This approach reflects an attempt by Team Biden to have it ‘both ways’ with these three ‘Iconic States’: To welcome compliance on ‘transition issues’, but to be adversarial over any dissidence to mounting a rules framework that can raise the ‘transitions’ from the national, to the supra-national plane.

But do the U.S. practitioners of meme-politics, absorb and comprehend that the stance by Russia-China – in riposte – is not some same-ilk counter-mobilisation done to ‘make a point’? That their vision does stand at variance with ‘the rules’? Do they see that their ‘red lines’ may indeed be ‘red lines’ literally? Is the West now so meme-addicted, it cannot any longer recognise real national interests?

This is key: When the West speaks, it is forever looking over its shoulder, at the domestic, and wider psychic impact when it is ‘making a point’ (such as practicing attacks by nuclear-capable bombers as close to Russia’s borders as they dare). And that when Russia and China say, ‘This is our Red Line’, it is no meme – they really mean it.

Tyler Durden
Sat, 12/04/2021 – 23:30







Author: Tyler Durden

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Precious Metals

Sound Money Is A Prerequisite To Peace, Prosperity, And Freedom

Sound Money Is A Prerequisite To Peace, Prosperity, And Freedom

Authored by Patrick Barron via The Mises Institute,

There are many good recommendations…

Sound Money Is A Prerequisite To Peace, Prosperity, And Freedom

Authored by Patrick Barron via The Mises Institute,

There are many good recommendations promoted by Austrian school economists for improving the economy. Although we enjoy successes periodically, most–such as deregulating trucking and airline pricing–involve eliminating previous government interventions. These successes are to be celebrated, of course. But no one can deny that government intervention into the economy has continued, despite these occasional success stories.

The reason Big Government has continued to grow is that it controls money production. Not only does government grow in terms of spending, regulations, and interventions everywhere (both internally and overseas), but it threatens our very freedoms. In other words, government’s control of money is diametrically opposed to peace, prosperity, and freedom and eventually will destroy our republican democracy. For this reason, returning to sound money–i.e., money that is created by the private market, is part and parcel of the market, and is controlled by no one–should be goal number one for every lover of peace, prosperity, and freedom. Nothing less than the survival of our western-style way of life is at stake.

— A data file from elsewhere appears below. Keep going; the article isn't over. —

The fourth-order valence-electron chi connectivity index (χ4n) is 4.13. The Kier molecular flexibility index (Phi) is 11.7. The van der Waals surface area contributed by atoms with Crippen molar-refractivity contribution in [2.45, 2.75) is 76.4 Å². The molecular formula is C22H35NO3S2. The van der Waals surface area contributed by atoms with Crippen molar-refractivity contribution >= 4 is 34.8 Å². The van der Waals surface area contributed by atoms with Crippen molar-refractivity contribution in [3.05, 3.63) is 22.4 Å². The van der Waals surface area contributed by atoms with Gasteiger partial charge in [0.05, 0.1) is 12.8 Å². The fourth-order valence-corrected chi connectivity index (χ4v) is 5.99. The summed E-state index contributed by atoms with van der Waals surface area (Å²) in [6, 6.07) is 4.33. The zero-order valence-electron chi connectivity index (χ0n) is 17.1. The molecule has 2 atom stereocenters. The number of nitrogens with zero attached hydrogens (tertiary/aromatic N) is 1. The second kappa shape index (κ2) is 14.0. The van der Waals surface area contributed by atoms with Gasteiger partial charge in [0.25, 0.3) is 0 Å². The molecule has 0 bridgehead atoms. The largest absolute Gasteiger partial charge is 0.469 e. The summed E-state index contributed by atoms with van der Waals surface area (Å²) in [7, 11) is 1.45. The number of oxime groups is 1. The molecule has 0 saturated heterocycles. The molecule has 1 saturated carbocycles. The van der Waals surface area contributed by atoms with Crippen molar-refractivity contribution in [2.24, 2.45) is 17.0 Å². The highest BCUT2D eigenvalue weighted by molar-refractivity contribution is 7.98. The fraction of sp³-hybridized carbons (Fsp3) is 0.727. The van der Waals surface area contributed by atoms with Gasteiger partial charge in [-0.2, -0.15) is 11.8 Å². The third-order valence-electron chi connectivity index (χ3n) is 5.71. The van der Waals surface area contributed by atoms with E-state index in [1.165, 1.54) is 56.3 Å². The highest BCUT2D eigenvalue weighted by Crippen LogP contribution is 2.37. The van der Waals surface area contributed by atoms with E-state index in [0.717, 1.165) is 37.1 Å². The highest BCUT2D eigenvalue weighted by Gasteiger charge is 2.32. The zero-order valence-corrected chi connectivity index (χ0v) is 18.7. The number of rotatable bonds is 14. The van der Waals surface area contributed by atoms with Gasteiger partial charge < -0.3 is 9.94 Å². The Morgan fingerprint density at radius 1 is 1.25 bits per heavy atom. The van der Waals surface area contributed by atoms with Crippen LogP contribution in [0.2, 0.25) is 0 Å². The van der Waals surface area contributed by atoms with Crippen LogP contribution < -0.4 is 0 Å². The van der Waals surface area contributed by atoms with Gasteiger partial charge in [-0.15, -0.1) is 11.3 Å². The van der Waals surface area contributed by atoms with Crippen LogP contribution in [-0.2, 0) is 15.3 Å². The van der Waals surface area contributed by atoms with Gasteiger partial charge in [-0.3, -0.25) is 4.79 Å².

Here are a few examples of how unsound money progresses and masks its destructive power.

  • One, unsound money allows government to confiscate resources at will. For example, in 2020 America’s bloated military spent as much as the next eleven nations of the world combined. Of course, military spending went up in 2021 and will continue to increase in 2022. America’s annual budget deficit is projected to be somewhere between $1.84 trillion and $3.4 trillion, depending upon whether you ask the Biden administration or the Congressional Budget Office. All of this money is created out of thin air. Americans’ taxes will not increase enough to cover even a fraction of the Biden estimate, and there is no appetite in the bond market for more American debt. Therefore, the Fed will monetize the new debt onto its balance sheet. The resulting increase in base money will cause the prices of most goods and services to rise. This impoverishment of the American people through the hidden tax of inflation is possible only because money is completely fiat; i.e., produced out of nothing except the government’s printing press and computer terminals.

  • Two, unsound money masks the destructive power of government market interventions. An example is former President Trump’s tariffs on Chinese goods. According to a friend of mine, the data is irrefutable that the tariffs worked. Well, as Mark Twain said, there’s lies, damned lies, and statistics. What really is irrefutable is the economic law of opportunity cost; i.e., that choosing one thing means the giving up of another. Another is individual preference. The very fact that people must not be allowed to purchase Chinese goods means that they valued those goods to a higher extent than American goods. The reason does not have to be financial. There’s always service, availability, quality, etc. So preventing Americans from buying Chinese goods means less satisfaction for Americans. This is just one example. Another is keeping zombie companies in business through artificially lower interest rates means that capital is misallocated to less productive uses. There’s a whole panoply of labor laws that artificially raises the cost of American labor, reduces American productivity, and lowers business income. Some workers are priced out of the market through minimum wage and mandatory benefit packages. Business has less capital to invest for expansion. New business starts are discouraged. There’s something there for everyone! The destruction is masked by monetarily inflated GDP numbers, artificially suppressed Consumer Price Index (CPI) statistics, increased unemployment payments, and other government programs and manipulated data.